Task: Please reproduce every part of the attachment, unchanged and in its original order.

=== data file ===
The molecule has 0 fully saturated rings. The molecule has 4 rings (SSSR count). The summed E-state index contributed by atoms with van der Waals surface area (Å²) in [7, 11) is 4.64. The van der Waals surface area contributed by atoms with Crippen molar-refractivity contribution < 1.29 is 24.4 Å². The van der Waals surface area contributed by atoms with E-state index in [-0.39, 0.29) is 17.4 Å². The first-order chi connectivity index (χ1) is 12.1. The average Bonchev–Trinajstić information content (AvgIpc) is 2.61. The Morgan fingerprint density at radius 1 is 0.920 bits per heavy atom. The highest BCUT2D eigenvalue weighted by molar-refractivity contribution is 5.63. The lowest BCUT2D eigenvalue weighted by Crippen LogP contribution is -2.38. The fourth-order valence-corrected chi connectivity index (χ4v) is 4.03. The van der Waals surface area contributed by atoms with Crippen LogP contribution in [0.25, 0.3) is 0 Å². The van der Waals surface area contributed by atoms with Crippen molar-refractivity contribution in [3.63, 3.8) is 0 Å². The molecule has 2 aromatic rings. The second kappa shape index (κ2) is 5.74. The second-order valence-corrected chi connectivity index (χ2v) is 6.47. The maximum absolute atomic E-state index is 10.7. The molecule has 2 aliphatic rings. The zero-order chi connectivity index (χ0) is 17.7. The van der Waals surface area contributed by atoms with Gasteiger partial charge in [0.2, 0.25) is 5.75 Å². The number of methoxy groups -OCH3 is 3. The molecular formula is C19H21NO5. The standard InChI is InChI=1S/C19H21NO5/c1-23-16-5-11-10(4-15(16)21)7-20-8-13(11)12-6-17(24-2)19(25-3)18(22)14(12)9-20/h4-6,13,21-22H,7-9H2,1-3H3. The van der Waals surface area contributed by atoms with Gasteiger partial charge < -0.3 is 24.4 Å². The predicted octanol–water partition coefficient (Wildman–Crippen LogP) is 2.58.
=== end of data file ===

The molecule has 0 fully saturated rings. The molecule has 4 rings (SSSR count). The summed E-state index contributed by atoms with van der Waals surface area (Å²) in [7, 11) is 4.64. The van der Waals surface area contributed by atoms with Crippen molar-refractivity contribution < 1.29 is 24.4 Å². The van der Waals surface area contributed by atoms with E-state index in [-0.39, 0.29) is 17.4 Å². The first-order chi connectivity index (χ1) is 12.1. The average Bonchev–Trinajstić information content (AvgIpc) is 2.61. The Morgan fingerprint density at radius 1 is 0.920 bits per heavy atom. The highest BCUT2D eigenvalue weighted by molar-refractivity contribution is 5.63. The lowest BCUT2D eigenvalue weighted by Crippen LogP contribution is -2.38. The fourth-order valence-corrected chi connectivity index (χ4v) is 4.03. The van der Waals surface area contributed by atoms with Crippen LogP contribution in [0.25, 0.3) is 0 Å². The van der Waals surface area contributed by atoms with Crippen molar-refractivity contribution in [3.63, 3.8) is 0 Å². The molecule has 2 aromatic rings. The second kappa shape index (κ2) is 5.74. The second-order valence-corrected chi connectivity index (χ2v) is 6.47. The maximum absolute atomic E-state index is 10.7. The molecule has 2 aliphatic rings. The zero-order chi connectivity index (χ0) is 17.7. The van der Waals surface area contributed by atoms with Gasteiger partial charge in [0.2, 0.25) is 5.75 Å². The number of methoxy groups -OCH3 is 3. The molecular formula is C19H21NO5. The standard InChI is InChI=1S/C19H21NO5/c1-23-16-5-11-10(4-15(16)21)7-20-8-13(11)12-6-17(24-2)19(25-3)18(22)14(12)9-20/h4-6,13,21-22H,7-9H2,1-3H3. The van der Waals surface area contributed by atoms with Gasteiger partial charge < -0.3 is 24.4 Å². The predicted octanol–water partition coefficient (Wildman–Crippen LogP) is 2.58.